No one expected Louisiana Governor John Bel Edwards to sign the constitutional carry bill that’s been sitting on his desk. But people who watch these things in the Sportsman’s Paradise know that Edwards wants to be a Senator from Louisiana some day. That’s why many of them speculated that he’d let the bill become law without his signature, as it would have done today if the Governor had done nothing.
No such luck. Edwards has vetoed the bill. He’s happy with the current system of government-issued carry permits and training mandates.
From theadvocate.com . . .
“I have a history as a legislator of voting against bills that would do away with the permit that is now necessary in order to have a concealed weapon,” Edwards said previously. “I think it strikes the right balance to make sure that individuals go through that background check, that they have training on safety and on marksmanship.”
As for those who have campaigned against the law, the used all the same tired arguments you’ve heard time and time again.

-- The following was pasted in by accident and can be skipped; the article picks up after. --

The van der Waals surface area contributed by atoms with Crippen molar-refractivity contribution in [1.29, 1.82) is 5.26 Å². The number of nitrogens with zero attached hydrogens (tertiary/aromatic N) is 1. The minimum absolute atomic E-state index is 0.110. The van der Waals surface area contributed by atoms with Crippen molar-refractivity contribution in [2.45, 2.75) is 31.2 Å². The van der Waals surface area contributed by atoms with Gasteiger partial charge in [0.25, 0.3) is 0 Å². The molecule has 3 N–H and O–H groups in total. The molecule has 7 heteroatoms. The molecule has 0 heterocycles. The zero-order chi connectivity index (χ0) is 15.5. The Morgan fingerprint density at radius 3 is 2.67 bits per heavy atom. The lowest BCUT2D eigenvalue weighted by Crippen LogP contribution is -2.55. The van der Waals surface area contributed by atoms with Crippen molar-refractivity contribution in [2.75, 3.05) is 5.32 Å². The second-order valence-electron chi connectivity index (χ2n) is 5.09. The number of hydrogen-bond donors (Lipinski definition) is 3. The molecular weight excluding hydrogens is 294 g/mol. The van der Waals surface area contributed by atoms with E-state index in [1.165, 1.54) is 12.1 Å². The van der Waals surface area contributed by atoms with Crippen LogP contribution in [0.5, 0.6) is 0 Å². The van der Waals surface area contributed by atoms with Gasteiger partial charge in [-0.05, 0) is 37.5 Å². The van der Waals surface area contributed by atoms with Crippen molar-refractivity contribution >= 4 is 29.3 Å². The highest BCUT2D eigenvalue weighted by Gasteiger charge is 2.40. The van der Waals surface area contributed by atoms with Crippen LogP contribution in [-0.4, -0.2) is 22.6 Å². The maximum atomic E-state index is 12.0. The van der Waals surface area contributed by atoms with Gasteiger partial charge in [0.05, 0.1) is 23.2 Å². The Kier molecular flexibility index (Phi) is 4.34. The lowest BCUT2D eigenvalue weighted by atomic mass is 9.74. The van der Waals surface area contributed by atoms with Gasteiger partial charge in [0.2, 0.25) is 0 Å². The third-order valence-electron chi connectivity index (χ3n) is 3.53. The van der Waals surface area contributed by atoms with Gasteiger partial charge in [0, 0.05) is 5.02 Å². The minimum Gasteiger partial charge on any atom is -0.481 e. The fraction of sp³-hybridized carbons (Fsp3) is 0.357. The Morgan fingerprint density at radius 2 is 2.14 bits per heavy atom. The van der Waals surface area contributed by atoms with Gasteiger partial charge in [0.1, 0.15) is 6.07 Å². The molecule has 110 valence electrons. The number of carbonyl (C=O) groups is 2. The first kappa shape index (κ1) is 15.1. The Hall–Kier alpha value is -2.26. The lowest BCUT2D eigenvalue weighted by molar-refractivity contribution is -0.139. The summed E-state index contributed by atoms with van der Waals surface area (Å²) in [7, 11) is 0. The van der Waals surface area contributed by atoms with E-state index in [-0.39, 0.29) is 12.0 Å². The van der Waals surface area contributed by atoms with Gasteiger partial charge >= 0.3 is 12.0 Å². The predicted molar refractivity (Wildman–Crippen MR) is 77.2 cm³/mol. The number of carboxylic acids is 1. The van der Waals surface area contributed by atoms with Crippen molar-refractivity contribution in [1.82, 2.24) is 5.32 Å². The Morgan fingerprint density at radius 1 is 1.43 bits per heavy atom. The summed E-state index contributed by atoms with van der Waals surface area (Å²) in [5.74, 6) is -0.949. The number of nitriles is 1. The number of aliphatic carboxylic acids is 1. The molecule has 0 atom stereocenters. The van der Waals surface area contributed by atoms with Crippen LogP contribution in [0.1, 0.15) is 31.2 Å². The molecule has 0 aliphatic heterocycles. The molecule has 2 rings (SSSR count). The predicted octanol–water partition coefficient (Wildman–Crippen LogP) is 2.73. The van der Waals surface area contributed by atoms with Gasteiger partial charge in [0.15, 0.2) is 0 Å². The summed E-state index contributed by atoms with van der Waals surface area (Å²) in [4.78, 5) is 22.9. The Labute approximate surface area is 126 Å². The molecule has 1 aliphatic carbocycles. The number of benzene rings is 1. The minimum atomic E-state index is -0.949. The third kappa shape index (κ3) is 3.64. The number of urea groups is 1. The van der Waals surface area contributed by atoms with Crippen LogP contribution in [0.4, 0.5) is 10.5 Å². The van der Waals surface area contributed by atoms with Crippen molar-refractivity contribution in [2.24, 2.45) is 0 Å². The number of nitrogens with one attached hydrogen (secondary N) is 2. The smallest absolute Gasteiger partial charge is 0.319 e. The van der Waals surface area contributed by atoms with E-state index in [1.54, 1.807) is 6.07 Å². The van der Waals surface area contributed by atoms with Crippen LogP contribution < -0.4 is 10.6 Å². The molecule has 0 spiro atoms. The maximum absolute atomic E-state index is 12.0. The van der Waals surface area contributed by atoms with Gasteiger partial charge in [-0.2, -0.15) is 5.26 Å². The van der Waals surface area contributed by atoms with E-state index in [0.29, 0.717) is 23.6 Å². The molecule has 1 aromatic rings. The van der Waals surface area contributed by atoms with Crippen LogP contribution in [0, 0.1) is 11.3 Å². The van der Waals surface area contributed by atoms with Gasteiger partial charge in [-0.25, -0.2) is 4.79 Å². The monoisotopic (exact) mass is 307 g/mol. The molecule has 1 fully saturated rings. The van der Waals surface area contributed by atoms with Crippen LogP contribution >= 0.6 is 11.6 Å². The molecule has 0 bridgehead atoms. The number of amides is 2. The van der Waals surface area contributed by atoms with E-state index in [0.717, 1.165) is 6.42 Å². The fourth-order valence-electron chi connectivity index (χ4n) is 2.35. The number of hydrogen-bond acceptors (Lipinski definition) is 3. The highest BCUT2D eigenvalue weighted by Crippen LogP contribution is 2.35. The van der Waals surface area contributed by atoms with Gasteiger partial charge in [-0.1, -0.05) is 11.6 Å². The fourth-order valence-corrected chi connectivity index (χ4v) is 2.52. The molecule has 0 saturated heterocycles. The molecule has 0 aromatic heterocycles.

Opponents of the measure said that lifting the permit requirement would unleash a flurry of untrained gunowners onto the streets. Baton Rouge Police Chief Murphy Paul called it an “officer safety issue,” and said that without the required safety course, residents wouldn’t understand the responsibility they have to inform law enforcement of their firearm when approached.
Yadda, yadda, yadda.
The veto sets up an override session of the legislature. And the constitutional carry bill passed by overwhelming majorities in both houses, more than enough to override Edwards’ veto. But the legislative session has ended.
An override session is automatically teed up in Louisiana once the governor vetoes legislation, but it can be scrapped with majority written vote of lawmakers in either the House or Senate. Never before in Louisiana’s history have lawmakers returned to Baton Rouge after adjournment to overturn a governor’s veto.
So…Louisianans will have to wait to see if their elected representatives care enough about their constituents’ gun rights to come back to Baton Rouge…or if they’d rather not interrupt their summer vacations. Stay tuned.